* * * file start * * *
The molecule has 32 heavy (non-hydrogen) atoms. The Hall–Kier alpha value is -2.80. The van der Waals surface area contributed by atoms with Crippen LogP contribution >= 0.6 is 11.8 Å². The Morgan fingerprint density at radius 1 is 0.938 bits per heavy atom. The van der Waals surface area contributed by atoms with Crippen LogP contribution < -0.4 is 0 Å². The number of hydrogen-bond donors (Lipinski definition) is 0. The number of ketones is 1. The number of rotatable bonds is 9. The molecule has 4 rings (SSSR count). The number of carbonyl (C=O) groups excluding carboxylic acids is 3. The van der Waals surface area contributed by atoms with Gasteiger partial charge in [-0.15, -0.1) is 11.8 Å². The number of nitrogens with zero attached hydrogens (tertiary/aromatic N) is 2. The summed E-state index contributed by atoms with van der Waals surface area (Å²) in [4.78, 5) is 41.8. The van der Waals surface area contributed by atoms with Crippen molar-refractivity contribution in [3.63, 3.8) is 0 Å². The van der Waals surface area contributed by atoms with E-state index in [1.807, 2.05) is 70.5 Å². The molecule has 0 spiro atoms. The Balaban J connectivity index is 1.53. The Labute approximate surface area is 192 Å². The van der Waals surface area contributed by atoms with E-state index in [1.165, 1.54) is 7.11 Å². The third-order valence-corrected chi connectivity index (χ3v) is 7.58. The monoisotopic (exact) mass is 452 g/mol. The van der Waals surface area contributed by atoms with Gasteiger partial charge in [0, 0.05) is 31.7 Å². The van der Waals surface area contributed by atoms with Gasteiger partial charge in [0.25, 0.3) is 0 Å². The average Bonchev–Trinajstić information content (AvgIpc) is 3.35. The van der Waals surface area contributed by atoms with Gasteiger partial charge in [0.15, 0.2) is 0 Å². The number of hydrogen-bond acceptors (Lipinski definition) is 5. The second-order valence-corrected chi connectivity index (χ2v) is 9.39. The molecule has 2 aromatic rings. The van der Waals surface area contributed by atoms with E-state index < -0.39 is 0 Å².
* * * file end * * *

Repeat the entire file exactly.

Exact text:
The molecule has 32 heavy (non-hydrogen) atoms. The Hall–Kier alpha value is -2.80. The van der Waals surface area contributed by atoms with Crippen LogP contribution >= 0.6 is 11.8 Å². The Morgan fingerprint density at radius 1 is 0.938 bits per heavy atom. The van der Waals surface area contributed by atoms with Crippen LogP contribution < -0.4 is 0 Å². The number of hydrogen-bond donors (Lipinski definition) is 0. The number of ketones is 1. The number of rotatable bonds is 9. The molecule has 4 rings (SSSR count). The number of carbonyl (C=O) groups excluding carboxylic acids is 3. The van der Waals surface area contributed by atoms with Gasteiger partial charge in [-0.15, -0.1) is 11.8 Å². The number of nitrogens with zero attached hydrogens (tertiary/aromatic N) is 2. The summed E-state index contributed by atoms with van der Waals surface area (Å²) in [4.78, 5) is 41.8. The van der Waals surface area contributed by atoms with Crippen molar-refractivity contribution in [3.63, 3.8) is 0 Å². The van der Waals surface area contributed by atoms with E-state index in [1.807, 2.05) is 70.5 Å². The molecule has 0 spiro atoms. The Balaban J connectivity index is 1.53. The Labute approximate surface area is 192 Å². The van der Waals surface area contributed by atoms with E-state index in [1.165, 1.54) is 7.11 Å². The third-order valence-corrected chi connectivity index (χ3v) is 7.58. The monoisotopic (exact) mass is 452 g/mol. The van der Waals surface area contributed by atoms with Gasteiger partial charge in [0, 0.05) is 31.7 Å². The van der Waals surface area contributed by atoms with Gasteiger partial charge in [0.25, 0.3) is 0 Å². The average Bonchev–Trinajstić information content (AvgIpc) is 3.35. The van der Waals surface area contributed by atoms with Gasteiger partial charge in [0.15, 0.2) is 0 Å². The number of hydrogen-bond acceptors (Lipinski definition) is 5. The second-order valence-corrected chi connectivity index (χ2v) is 9.39. The molecule has 2 aromatic rings. The van der Waals surface area contributed by atoms with E-state index < -0.39 is 0 Å².